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Leave the bandage on for 48 hours after the procedure. Keep the dressing clean and dry until then. It may take 3 weeks or more for your body to form a new cover.
After 48 Hours
Clean the wound bed with tap water 1-2 times a week or as directed by your provider. Do not use soap as it can dry the wound.
Every day clean any drainage on the skin around the wound with water and a soft cloth.
Apply a large amount of Vaseline to the wound every day. Cover with an occlusive Band-Aid® or Telfa™. Do not use gauze.
Keep the wound covered when showering. Do not use blow dryers around the wound.
Gelfoam® may have been put on your wound to stop bleeding. It may come off as the wound is being cleaned. Do not force it off. If it remains on the wound, it will dissolve over time.
Apply direct pressure by pressing firmly over the site for 10 minutes
(timed by the clock). If bleeding has not stopped, use pressure for 10 more minutes (timed by the clock).
If bleeding still has not stopped, call the clinic where you were seen or go to your local emergency room.
Reinforce, but do not remove the soiled bandage unless told to do so. You could disturb the clot.
Swelling and Bruising
This is normal but goes away in 2-3 weeks.
Sleep with your head raised on 2 pillows to reduce swelling.
If wound is on the ear, try not to sleep on that side.
Avoid bending with your head below heart level.
If told to apply ice or cold compress to reduce swelling:
Do not apply ice right on the skin. Ice should be placed in a plastic bag then wrapped in a towel and applied to the bandaged wound.
Ice should be kept on for only 15 minutes at a time.
No heavy activity for 1 week or as instructed.
No swimming, hot tubs, soaking the wound in a bath.
No lifting more than 10 pounds for 1-2 weeks or as directed.
Avoid exposing wound to dust or dirt.
Signs of Infection
Call the clinic if you have any:
Increased pain or swelling of the wound.
Pus or smelly drainage.
Fever greater than 101°F.
Increased warmth at the site.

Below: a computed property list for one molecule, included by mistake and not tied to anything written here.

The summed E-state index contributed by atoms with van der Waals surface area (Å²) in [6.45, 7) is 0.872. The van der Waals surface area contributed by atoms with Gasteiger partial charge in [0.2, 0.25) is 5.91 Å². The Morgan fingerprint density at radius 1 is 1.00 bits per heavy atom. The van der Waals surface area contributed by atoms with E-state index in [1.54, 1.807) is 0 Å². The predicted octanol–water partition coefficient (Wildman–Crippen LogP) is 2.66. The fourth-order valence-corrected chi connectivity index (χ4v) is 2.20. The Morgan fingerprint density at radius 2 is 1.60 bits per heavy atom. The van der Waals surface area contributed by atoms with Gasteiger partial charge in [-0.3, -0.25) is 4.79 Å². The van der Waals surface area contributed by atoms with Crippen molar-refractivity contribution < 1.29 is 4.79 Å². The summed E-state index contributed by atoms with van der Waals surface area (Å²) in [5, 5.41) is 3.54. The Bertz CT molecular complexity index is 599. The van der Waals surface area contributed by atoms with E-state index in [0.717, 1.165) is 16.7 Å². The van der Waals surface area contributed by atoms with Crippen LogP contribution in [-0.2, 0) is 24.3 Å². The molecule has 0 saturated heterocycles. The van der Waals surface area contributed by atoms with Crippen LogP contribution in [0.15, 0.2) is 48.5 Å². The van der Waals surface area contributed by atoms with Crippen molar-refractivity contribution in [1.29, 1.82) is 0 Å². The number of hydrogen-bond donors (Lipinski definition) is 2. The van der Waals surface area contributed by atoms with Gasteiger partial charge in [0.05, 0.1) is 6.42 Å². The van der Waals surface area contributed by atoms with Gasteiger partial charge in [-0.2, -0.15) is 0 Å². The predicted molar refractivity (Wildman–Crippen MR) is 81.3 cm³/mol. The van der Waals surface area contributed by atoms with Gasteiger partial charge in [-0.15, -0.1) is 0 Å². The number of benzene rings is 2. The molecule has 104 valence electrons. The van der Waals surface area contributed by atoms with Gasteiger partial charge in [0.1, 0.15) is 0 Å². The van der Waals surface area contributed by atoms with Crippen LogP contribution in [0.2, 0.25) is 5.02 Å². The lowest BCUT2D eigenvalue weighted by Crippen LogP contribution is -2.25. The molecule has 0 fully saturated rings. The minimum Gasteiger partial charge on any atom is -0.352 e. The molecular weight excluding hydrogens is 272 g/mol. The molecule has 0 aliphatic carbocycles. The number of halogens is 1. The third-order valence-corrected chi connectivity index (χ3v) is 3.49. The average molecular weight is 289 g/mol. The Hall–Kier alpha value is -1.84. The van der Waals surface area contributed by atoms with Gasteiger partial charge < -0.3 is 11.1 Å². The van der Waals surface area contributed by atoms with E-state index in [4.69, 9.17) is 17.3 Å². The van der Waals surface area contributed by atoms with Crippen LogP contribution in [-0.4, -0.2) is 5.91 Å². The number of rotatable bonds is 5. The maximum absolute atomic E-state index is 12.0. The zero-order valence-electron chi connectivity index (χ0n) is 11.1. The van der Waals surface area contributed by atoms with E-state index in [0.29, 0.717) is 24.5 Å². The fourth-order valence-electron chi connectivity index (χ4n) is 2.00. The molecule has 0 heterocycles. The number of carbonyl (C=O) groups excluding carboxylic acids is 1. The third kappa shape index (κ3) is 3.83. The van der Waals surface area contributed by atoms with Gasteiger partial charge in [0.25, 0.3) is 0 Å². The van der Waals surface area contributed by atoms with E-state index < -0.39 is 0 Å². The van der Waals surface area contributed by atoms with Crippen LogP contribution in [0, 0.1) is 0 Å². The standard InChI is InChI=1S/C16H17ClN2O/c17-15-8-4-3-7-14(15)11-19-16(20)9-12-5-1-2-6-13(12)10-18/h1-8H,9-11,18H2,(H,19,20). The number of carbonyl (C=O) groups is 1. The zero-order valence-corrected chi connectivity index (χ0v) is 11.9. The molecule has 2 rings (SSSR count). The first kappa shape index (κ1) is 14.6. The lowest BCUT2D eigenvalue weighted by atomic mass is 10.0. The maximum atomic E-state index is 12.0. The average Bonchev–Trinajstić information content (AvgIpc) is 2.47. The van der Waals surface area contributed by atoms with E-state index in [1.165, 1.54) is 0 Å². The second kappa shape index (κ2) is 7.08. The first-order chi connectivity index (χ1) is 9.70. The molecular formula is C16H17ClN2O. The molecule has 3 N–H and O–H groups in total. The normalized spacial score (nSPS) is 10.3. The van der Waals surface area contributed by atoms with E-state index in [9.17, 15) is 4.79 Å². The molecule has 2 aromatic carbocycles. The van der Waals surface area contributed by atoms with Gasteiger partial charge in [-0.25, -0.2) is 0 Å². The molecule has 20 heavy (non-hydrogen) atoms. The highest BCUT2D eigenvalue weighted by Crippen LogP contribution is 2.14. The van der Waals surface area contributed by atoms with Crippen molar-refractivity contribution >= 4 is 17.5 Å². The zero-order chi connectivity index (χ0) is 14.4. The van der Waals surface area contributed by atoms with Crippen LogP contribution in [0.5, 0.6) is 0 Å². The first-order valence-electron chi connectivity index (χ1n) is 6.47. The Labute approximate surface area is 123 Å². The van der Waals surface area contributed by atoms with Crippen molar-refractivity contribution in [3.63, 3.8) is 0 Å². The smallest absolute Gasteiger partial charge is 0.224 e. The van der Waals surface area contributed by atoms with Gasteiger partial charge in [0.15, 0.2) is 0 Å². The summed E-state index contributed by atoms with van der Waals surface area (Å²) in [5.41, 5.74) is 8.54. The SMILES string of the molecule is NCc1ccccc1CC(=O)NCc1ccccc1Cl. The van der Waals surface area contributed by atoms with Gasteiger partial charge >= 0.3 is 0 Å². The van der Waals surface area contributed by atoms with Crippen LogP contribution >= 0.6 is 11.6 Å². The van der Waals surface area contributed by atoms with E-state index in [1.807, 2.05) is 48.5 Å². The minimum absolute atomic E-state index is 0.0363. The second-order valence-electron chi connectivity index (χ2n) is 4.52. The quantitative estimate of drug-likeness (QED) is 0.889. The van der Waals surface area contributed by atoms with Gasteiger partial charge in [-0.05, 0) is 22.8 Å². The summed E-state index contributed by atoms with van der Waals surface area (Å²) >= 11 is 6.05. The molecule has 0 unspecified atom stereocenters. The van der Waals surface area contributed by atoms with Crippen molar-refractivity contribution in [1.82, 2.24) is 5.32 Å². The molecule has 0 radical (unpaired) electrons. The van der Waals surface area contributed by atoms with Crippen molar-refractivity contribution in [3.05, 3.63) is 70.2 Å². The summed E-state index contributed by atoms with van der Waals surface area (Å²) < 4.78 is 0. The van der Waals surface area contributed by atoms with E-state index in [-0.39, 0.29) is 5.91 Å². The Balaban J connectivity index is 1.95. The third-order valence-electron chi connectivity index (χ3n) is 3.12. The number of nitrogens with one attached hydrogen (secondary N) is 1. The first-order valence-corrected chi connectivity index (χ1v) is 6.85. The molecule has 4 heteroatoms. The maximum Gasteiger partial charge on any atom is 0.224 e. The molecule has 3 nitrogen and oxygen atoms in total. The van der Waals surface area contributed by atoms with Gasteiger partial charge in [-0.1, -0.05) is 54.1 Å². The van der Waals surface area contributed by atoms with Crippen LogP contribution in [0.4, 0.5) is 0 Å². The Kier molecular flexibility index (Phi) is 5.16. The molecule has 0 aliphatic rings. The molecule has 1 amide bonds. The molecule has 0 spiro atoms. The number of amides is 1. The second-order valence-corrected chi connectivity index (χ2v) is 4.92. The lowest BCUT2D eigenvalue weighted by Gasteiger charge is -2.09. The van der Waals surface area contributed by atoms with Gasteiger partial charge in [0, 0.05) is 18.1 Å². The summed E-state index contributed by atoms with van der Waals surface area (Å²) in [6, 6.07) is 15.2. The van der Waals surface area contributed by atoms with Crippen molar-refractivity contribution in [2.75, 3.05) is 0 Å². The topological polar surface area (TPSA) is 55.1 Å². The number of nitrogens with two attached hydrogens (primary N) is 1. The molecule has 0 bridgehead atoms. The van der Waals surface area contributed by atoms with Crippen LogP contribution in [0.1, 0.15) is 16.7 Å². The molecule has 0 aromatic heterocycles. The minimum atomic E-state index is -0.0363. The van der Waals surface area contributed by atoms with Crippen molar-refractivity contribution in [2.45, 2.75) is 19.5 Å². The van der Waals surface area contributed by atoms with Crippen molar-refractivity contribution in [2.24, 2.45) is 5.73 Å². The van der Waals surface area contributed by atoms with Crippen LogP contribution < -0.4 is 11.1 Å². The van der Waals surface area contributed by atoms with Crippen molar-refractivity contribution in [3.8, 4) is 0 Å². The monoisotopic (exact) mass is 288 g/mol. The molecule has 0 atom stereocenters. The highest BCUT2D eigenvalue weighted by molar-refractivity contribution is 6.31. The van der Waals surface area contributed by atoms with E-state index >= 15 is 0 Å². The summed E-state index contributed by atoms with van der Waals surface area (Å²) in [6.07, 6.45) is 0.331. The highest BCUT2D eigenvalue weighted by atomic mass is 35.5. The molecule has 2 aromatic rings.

Redness spreading out from the wound.
Unless your doctor tells you otherwise, you may take both Tylenol® or ibuprofen to help control your pain. We recommend:
Tylenol® 1000mg every 6-8 hours
Ibuprofen 600mg every 6 hours
You may take them together every 6-8 hours or taking one type alone and then the other type 3-4 hours later. Repeat this pattern, alternate medicines every 3-4 hours.
If prescribed a narcotic pain medicine, do not drink or drive while you are taking it. It is best to take narcotics with food to prevent nausea/vomiting. They may also cause constipation. You may use over the counter stool softeners as needed. Limit use of over-the-counter Tylenol (acetaminophen) if you are given a prescription that has acetaminophen in it.
All wounds cause some scarring. Time improves most scars. Cover-up make up may be used after the wound has healed. Sunscreen should be used on scars after healing. Some people may develop very thick scars, or keloids, which may need extra medical care. Call our office if this occurs and we will schedule a follow up visit.
Who to Call
If you have any questions or concerns, please call the Dermatology/Mohs Clinic where you were seen.
Monday - Friday 8am - 4:30pm
UW Health E Terrace Dr Medical Center Dermatology/Mohs Surgery
5249 E. Terrace Drive
Madison, WI 53718
(608) 265-1288, press option 4
UW Health Junction Rd Medical Center West Mohs Surgery
451 Junction Road
Madison, WI 53717
Toll free: 1-800-323-8942
After hours, holidays and weekends, the clinic number will be answered by the paging operator. Ask for the Dermatology or Mohs Surgery doctor on call. Leave your name and phone number with the area code. The doctor will call you back.